Monday, November 20, 2006

At long last, Rupert Murdoch admits he was wrong about something

That something, of course, was the proposed book and Fox TV special, If I Did It, by Orenthal James Simpson. After over two dozen affiliates of the Fox network said they were not going to air the show and at least one book store chain said they had no intention of stockng the book on its shelves, Murdoch the self-proclaimed "billionaire tyrant" was forced to retract the concept and pulled the plug; offering a written apology to the Goldman and Brown families.

Frankly, I don't know if OJ did it or not. I lean towards not. But, that's not the point. The point here was a guy who wrote a book imagining how he might have done it. This isn't a mystery novel we're talking about. These are two real life people whose lives were cut down. They were friends ... they possibly might have had a special relationship, or just good buddies. Nicole Brown was by no means perfect (from some contemporary accounts at the time she fell in with the drug crowd), but she was also just trying to get on with her life after a pretty rocky marriage with the Juice. As for Ronald Goldman, he was totally innocent. All he was trying to do was return a pair of glasses that Nicole had left behind at a restaurant.

The criminal trial was a total disaster. Few if any remember the judges who presided over the trials of Charles Manson, Sam Berkowitz or Ted Bundy. But everyone still remembers Lance Ito; whose own wife got dragged into the sordid affair when the lead investigator, Mark Fuhrman, made some rather nasty remarks about her. In the end, Simpson got acquitted not because of his stellar legal team or the glove that didn't fit, but because the jury -- after meeting for just four hours -- were convinced his limo driver got his timing wrong about when he picked up OJ the next day. I guess that counts for reasonable doubt, but I don't think anyone thought he was going to be acquitted -- whether he was truly culpable or not.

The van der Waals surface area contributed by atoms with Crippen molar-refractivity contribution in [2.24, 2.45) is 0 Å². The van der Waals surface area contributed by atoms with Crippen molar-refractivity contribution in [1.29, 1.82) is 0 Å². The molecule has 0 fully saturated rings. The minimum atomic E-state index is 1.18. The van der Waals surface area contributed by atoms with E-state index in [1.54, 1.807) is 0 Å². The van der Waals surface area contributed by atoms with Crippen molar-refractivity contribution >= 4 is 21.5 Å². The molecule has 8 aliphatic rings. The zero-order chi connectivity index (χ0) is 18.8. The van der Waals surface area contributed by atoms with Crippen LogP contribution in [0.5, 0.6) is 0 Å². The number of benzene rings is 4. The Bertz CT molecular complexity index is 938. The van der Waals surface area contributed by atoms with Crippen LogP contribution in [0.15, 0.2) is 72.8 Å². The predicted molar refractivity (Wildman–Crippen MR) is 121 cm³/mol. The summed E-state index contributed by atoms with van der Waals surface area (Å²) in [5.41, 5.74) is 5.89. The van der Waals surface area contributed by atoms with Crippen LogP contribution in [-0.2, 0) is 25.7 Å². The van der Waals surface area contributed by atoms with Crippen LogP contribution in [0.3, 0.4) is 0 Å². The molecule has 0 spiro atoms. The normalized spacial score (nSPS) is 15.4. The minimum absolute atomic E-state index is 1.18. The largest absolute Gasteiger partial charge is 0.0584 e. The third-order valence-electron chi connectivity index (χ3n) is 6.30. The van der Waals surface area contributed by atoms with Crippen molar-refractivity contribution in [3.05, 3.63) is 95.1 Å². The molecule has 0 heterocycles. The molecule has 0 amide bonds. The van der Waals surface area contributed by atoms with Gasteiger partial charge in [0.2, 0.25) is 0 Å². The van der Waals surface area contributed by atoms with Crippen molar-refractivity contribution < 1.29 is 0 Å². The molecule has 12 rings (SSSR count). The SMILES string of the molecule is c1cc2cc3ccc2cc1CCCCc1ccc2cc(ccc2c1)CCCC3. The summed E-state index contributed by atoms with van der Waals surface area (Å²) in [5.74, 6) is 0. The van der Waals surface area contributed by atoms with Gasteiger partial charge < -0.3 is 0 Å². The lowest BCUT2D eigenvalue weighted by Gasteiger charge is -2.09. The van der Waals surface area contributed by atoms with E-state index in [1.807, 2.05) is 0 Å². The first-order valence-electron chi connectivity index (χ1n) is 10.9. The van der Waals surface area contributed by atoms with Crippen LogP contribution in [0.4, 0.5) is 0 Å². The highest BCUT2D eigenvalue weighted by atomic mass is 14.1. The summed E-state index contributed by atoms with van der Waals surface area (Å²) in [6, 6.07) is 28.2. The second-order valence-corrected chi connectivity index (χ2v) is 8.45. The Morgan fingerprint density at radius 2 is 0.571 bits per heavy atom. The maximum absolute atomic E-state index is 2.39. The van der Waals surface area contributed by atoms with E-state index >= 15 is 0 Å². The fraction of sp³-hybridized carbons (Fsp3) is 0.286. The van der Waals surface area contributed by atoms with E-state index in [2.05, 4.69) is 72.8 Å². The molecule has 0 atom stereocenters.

We all know about the civil trial so I won't retread that. But here's what it comes down to. Any responsible person who was truly innocent would not exploit the murders of those he or she was accused of killing. After vindication, one would sue the government for malicious prosecution and spare no effort to find the real killers; or at least keep reminding people there was still a cold case. OJ didn't sue the LAPD, or the LA District Attorney; even though both dealt with evidence that was in part tampered with. He instead hit the golf course -- and by law his NFL pension of $25,000 a month is protected from the civil damage award levied against him. He'll only ever have to pay if he wins the jackpot in a lottery or casino and he's not that stupid.

Compare that to, say, Guy Paul Morin. After ten years, he was finally cleared of wrongdoing and eventually settled out of court for his legal expenses. The inquiry that followed revealed the cops to be truly inept in their investigation. He still appears occasionally to remind us all that the real killer of Christine Jessop is still out there. He's a real gentleman.

And for once, Rupert has proven he is one too. He actually just one time listened to the outrage of both conservatives and progressives and decided enough is enough.

OJ is not. Even if he's innocent, one doesn't just imagine how he would have killed two people. He would instead "work the refs" and try to get to the bottom of what really happened. The fact he hasn't tells me he is a freak, and people should treat him as such.

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